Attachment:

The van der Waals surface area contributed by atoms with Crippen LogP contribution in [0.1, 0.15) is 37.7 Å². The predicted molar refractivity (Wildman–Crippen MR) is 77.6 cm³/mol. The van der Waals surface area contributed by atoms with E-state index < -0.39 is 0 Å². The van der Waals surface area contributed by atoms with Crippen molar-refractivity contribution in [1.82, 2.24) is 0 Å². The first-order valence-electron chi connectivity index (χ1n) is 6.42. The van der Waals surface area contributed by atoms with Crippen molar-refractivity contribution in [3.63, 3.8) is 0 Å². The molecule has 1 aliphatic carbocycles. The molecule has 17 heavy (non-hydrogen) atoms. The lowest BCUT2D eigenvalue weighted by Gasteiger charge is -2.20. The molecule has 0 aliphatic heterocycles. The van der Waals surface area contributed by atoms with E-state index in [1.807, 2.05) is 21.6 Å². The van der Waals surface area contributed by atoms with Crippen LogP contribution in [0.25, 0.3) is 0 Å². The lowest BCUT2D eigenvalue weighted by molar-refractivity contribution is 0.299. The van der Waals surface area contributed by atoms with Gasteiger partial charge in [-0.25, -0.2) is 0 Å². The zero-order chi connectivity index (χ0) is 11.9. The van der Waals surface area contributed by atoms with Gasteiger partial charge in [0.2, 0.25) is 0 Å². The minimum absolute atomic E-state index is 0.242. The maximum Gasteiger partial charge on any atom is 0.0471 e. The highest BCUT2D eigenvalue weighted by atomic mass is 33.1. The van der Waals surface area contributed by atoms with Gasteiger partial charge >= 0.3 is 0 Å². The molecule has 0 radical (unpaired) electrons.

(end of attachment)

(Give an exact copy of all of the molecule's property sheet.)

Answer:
The van der Waals surface area contributed by atoms with Crippen LogP contribution in [0.1, 0.15) is 37.7 Å². The predicted molar refractivity (Wildman–Crippen MR) is 77.6 cm³/mol. The van der Waals surface area contributed by atoms with E-state index < -0.39 is 0 Å². The van der Waals surface area contributed by atoms with Crippen molar-refractivity contribution in [1.82, 2.24) is 0 Å². The first-order valence-electron chi connectivity index (χ1n) is 6.42. The van der Waals surface area contributed by atoms with Crippen molar-refractivity contribution in [3.63, 3.8) is 0 Å². The molecule has 1 aliphatic carbocycles. The molecule has 17 heavy (non-hydrogen) atoms. The lowest BCUT2D eigenvalue weighted by Gasteiger charge is -2.20. The molecule has 0 aliphatic heterocycles. The van der Waals surface area contributed by atoms with E-state index in [1.807, 2.05) is 21.6 Å². The van der Waals surface area contributed by atoms with Crippen LogP contribution in [0.25, 0.3) is 0 Å². The lowest BCUT2D eigenvalue weighted by molar-refractivity contribution is 0.299. The van der Waals surface area contributed by atoms with Gasteiger partial charge in [-0.25, -0.2) is 0 Å². The zero-order chi connectivity index (χ0) is 11.9. The van der Waals surface area contributed by atoms with Gasteiger partial charge in [0.2, 0.25) is 0 Å². The minimum absolute atomic E-state index is 0.242. The maximum Gasteiger partial charge on any atom is 0.0471 e. The highest BCUT2D eigenvalue weighted by atomic mass is 33.1. The van der Waals surface area contributed by atoms with Gasteiger partial charge >= 0.3 is 0 Å². The molecule has 0 radical (unpaired) electrons.